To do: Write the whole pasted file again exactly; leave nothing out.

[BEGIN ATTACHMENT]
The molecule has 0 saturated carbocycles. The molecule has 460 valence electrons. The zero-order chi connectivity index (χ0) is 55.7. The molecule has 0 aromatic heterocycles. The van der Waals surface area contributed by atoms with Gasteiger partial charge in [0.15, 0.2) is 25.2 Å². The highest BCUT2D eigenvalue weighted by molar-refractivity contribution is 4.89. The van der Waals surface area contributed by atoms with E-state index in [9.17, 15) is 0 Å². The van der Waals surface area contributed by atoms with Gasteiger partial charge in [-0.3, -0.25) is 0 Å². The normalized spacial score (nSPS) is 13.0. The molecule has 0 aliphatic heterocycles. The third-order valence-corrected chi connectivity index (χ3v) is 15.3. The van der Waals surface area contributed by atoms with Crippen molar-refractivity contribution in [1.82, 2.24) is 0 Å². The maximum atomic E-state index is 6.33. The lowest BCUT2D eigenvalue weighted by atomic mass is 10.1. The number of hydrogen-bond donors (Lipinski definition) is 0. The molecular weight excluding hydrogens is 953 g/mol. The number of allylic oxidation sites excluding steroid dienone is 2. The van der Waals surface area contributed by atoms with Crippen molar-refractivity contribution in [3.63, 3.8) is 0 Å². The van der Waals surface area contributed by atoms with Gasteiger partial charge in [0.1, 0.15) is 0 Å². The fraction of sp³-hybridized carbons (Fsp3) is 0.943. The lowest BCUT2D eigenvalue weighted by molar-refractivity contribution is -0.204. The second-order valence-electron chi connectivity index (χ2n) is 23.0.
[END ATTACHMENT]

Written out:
The molecule has 0 saturated carbocycles. The molecule has 460 valence electrons. The zero-order chi connectivity index (χ0) is 55.7. The molecule has 0 aromatic heterocycles. The van der Waals surface area contributed by atoms with Gasteiger partial charge in [0.15, 0.2) is 25.2 Å². The highest BCUT2D eigenvalue weighted by molar-refractivity contribution is 4.89. The van der Waals surface area contributed by atoms with E-state index in [9.17, 15) is 0 Å². The van der Waals surface area contributed by atoms with Gasteiger partial charge in [-0.3, -0.25) is 0 Å². The normalized spacial score (nSPS) is 13.0. The molecule has 0 aliphatic heterocycles. The third-order valence-corrected chi connectivity index (χ3v) is 15.3. The van der Waals surface area contributed by atoms with Crippen molar-refractivity contribution in [1.82, 2.24) is 0 Å². The maximum atomic E-state index is 6.33. The lowest BCUT2D eigenvalue weighted by atomic mass is 10.1. The number of hydrogen-bond donors (Lipinski definition) is 0. The molecular weight excluding hydrogens is 953 g/mol. The number of allylic oxidation sites excluding steroid dienone is 2. The van der Waals surface area contributed by atoms with Crippen molar-refractivity contribution in [3.63, 3.8) is 0 Å². The van der Waals surface area contributed by atoms with Gasteiger partial charge in [0.1, 0.15) is 0 Å². The fraction of sp³-hybridized carbons (Fsp3) is 0.943. The lowest BCUT2D eigenvalue weighted by molar-refractivity contribution is -0.204. The second-order valence-electron chi connectivity index (χ2n) is 23.0.